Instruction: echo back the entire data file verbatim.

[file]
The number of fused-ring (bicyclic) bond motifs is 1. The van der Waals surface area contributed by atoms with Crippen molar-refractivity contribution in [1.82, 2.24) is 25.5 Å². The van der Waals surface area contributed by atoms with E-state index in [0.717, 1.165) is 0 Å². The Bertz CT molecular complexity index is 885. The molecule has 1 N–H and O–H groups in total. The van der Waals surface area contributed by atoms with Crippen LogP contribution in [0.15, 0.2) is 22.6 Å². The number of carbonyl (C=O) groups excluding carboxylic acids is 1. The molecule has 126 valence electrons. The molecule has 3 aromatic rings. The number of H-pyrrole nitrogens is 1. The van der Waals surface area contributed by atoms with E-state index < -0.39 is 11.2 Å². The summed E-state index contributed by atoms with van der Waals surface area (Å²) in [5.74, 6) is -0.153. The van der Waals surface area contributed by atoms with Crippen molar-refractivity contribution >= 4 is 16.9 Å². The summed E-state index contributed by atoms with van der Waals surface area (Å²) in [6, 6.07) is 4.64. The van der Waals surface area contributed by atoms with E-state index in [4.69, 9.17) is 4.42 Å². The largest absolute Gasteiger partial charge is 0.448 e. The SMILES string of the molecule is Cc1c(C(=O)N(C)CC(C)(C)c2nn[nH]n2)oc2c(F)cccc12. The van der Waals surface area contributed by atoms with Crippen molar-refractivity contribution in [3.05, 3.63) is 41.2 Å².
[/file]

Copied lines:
The number of fused-ring (bicyclic) bond motifs is 1. The van der Waals surface area contributed by atoms with Crippen molar-refractivity contribution in [1.82, 2.24) is 25.5 Å². The van der Waals surface area contributed by atoms with E-state index in [0.717, 1.165) is 0 Å². The Bertz CT molecular complexity index is 885. The molecule has 1 N–H and O–H groups in total. The van der Waals surface area contributed by atoms with Crippen LogP contribution in [0.15, 0.2) is 22.6 Å². The number of carbonyl (C=O) groups excluding carboxylic acids is 1. The molecule has 126 valence electrons. The molecule has 3 aromatic rings. The number of H-pyrrole nitrogens is 1. The van der Waals surface area contributed by atoms with E-state index < -0.39 is 11.2 Å². The summed E-state index contributed by atoms with van der Waals surface area (Å²) in [5.74, 6) is -0.153. The van der Waals surface area contributed by atoms with Crippen molar-refractivity contribution >= 4 is 16.9 Å². The summed E-state index contributed by atoms with van der Waals surface area (Å²) in [6, 6.07) is 4.64. The van der Waals surface area contributed by atoms with E-state index in [4.69, 9.17) is 4.42 Å². The largest absolute Gasteiger partial charge is 0.448 e. The SMILES string of the molecule is Cc1c(C(=O)N(C)CC(C)(C)c2nn[nH]n2)oc2c(F)cccc12. The van der Waals surface area contributed by atoms with Crippen molar-refractivity contribution in [3.05, 3.63) is 41.2 Å².